Amazon WorkSpaces Amazon WorkSpaces does not directly depend on Amazon S3; however, if you provide Amazon WorkSpaces users with Internet access, then take note that web sites, HTML emails, and Internet services from other companies may depend on Amazon S3. Ensure that your endpoint policy allows full access to Amazon S3 to allow these services to continue to work correctly.

Traffic between your VPC and S3 buckets does not leave the Amazon network.

Using Endpoint Policies for Amazon S3

The following are example endpoint policies for accessing Amazon S3.

Important

All types of policies — IAM user policies, endpoint policies, S3 bucket policies, and Amazon S3 ACL policies (if any) — must grant the necessary permissions for access to Amazon S3 to succeed.

Example: Restricting Access to a Specific Bucket

You can create a policy that restricts access to specific S3 buckets only. This is useful if you have other AWS services in your VPC that use S3 buckets. The following is an example of a policy that restricts access to my_secure_bucket only.

{
  "Statement": [
    {
      "Sid": "Access-to-specific-bucket-only",
      "Principal": "*",
      "Action": [
        "s3:GetObject",
        "s3:PutObject"
      ],
      "Effect": "Allow",
      "Resource": ["arn:aws:s3:::my_secure_bucket",
                   "arn:aws:s3:::my_secure_bucket/*"]
    }
  ]
}		

Example: Enabling Access to the Amazon Linux AMI Repositories

The Amazon Linux AMI repositories are Amazon S3 buckets in each region. If you want instances in your VPC to access the repositories through an endpoint, you can create an endpoint policy that enables access to these buckets.

Copy
{ "Statement": [ { "Sid": "AmazonLinuxAMIRepositoryAccess", "Principal": "*", "Action": [ "s3:GetObject" ], "Effect": "Allow", "Resource": [ "arn:aws:s3:::packages.*.amazonaws.com/*", "arn:aws:s3:::repo.*.amazonaws.com/*" ] } ] }

Using Amazon S3 Bucket Policies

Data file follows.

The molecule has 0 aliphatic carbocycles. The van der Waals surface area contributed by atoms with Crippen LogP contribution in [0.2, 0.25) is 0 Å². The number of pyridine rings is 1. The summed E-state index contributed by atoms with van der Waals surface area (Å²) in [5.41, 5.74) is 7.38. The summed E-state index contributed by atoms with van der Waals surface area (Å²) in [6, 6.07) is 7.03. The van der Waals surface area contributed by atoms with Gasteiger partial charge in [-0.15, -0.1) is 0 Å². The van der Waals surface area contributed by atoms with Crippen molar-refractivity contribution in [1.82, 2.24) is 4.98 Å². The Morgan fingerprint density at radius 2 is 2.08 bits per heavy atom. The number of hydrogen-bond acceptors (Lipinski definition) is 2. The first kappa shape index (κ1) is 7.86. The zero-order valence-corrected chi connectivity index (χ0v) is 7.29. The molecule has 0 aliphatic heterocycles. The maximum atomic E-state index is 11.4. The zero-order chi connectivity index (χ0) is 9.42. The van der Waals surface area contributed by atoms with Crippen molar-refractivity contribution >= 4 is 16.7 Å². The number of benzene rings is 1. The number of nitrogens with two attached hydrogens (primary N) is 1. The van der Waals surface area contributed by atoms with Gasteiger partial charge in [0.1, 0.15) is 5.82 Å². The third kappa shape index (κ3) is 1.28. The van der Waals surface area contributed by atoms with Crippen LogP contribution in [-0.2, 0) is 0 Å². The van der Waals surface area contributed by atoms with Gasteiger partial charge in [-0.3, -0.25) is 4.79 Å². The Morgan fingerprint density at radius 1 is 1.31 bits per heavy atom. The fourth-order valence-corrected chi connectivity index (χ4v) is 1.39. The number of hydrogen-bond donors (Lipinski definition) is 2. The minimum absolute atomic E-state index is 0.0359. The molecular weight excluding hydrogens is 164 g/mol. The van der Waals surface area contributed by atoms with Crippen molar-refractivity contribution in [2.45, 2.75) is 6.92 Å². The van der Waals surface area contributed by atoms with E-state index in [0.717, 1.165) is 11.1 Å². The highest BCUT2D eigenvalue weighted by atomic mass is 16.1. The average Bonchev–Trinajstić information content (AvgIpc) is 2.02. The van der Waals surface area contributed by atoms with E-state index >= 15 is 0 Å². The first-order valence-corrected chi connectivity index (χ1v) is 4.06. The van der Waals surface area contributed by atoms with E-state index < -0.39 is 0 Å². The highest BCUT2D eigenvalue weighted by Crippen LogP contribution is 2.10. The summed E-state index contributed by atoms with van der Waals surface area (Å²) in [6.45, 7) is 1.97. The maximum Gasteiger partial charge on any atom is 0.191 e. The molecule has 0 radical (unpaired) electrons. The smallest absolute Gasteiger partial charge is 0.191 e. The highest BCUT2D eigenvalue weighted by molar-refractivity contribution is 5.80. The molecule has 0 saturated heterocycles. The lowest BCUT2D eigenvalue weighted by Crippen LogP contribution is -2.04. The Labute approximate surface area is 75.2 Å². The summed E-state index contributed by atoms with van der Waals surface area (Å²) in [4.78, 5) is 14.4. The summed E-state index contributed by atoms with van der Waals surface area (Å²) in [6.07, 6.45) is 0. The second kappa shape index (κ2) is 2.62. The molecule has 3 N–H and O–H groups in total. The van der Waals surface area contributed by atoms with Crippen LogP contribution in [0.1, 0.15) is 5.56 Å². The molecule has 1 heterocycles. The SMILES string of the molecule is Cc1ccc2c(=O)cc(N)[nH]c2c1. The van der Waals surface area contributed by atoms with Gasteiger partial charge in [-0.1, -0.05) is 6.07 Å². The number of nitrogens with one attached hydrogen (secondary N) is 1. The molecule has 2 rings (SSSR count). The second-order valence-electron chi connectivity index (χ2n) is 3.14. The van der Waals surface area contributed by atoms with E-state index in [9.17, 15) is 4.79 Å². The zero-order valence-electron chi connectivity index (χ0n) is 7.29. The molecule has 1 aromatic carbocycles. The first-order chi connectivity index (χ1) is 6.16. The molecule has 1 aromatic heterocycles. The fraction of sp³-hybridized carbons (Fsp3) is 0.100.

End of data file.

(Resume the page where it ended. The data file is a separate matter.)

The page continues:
You can use bucket policies to control access to buckets from specific endpoints, or specific VPCs.

You cannot use the aws:SourceIp condition in your bucket policies for requests to Amazon S3 through a VPC endpoint. The condition fails to match any specified IP address or IP address range, and may have an undesired effect when you make requests to an Amazon S3 bucket. For example:

  • You have a bucket policy with a Deny effect and a NotIpAddress condition that's intended to grant access from a single or limited range of IP addresses only. For requests to the bucket through an endpoint, the NotIpAddress condition is always matched, and the statement's effect applies, assuming other constraints in the policy match. Access to the bucket is denied.

  • You have a bucket policy with a Deny effect and an IpAddress condition that's intended to deny access to a single or limited range of IP addresses only. For requests to the bucket through an endpoint, the condition is not matched, and the statement does not apply. Access to the bucket is allowed, assuming there are other statements that allow access without an IpAddress condition.

Adjust your bucket policy to limit access to a specific VPC or a specific endpoint instead.

For more information about bucket policies for Amazon S3, see Using Bucket Policies and User Policies in Amazon Simple Storage Service Developer Guide.

Example: Restricting Access to a Specific Endpoint

The following is an example of an S3 bucket policy that allows access to a specific bucket, my_secure_bucket, from endpoint vpce-1a2b3c4d only. The policy denies all access to the bucket if the specified endpoint is not being used. The aws:sourceVpce condition is used to specify the endpoint. The aws:sourceVpce condition does not require an ARN for the VPC endpoint resource, only the endpoint ID.

Copy
{ "Version": "2012-10-17", "Id": "Policy1415115909152", "Statement": [ { "Sid": "Access-to-specific-VPCE-only", "Principal": "*", "Action": "s3:*", "Effect": "Deny", "Resource": ["arn:aws:s3:::my_secure_bucket", "arn:aws:s3:::my_secure_bucket/*"], "Condition": { "StringNotEquals": { "aws:sourceVpce": "vpce-1a2b3c4d" } } } ] }

Example: Restricting Access to a Specific VPC

You can create a bucket policy that restricts access to a specific VPC by using the aws:sourceVpc condition. This is useful if you have multiple endpoints configured in the same VPC, and you want to manage access to your S3 buckets for all of your endpoints. The following is an example of a policy that allows VPC vpc-111bbb22 to access my_secure_bucket and its objects. The policy denies all access to the bucket if the specified VPC is not being used. The aws:sourceVpc condition does not require an ARN for the VPC resource, only the VPC ID.

Copy
{ "Version": "2012-10-17", "Id": "Policy1415115909152", "Statement": [ { "Sid": "Access-to-specific-VPC-only", "Principal": "*", "Action": "s3:*", "Effect": "Deny", "Resource": ["arn:aws:s3:::my_secure_bucket", "arn:aws:s3:::my_secure_bucket/*"], "Condition": { "StringNotEquals": { "aws:sourceVpc": "vpc-111bbb22" } } } ] }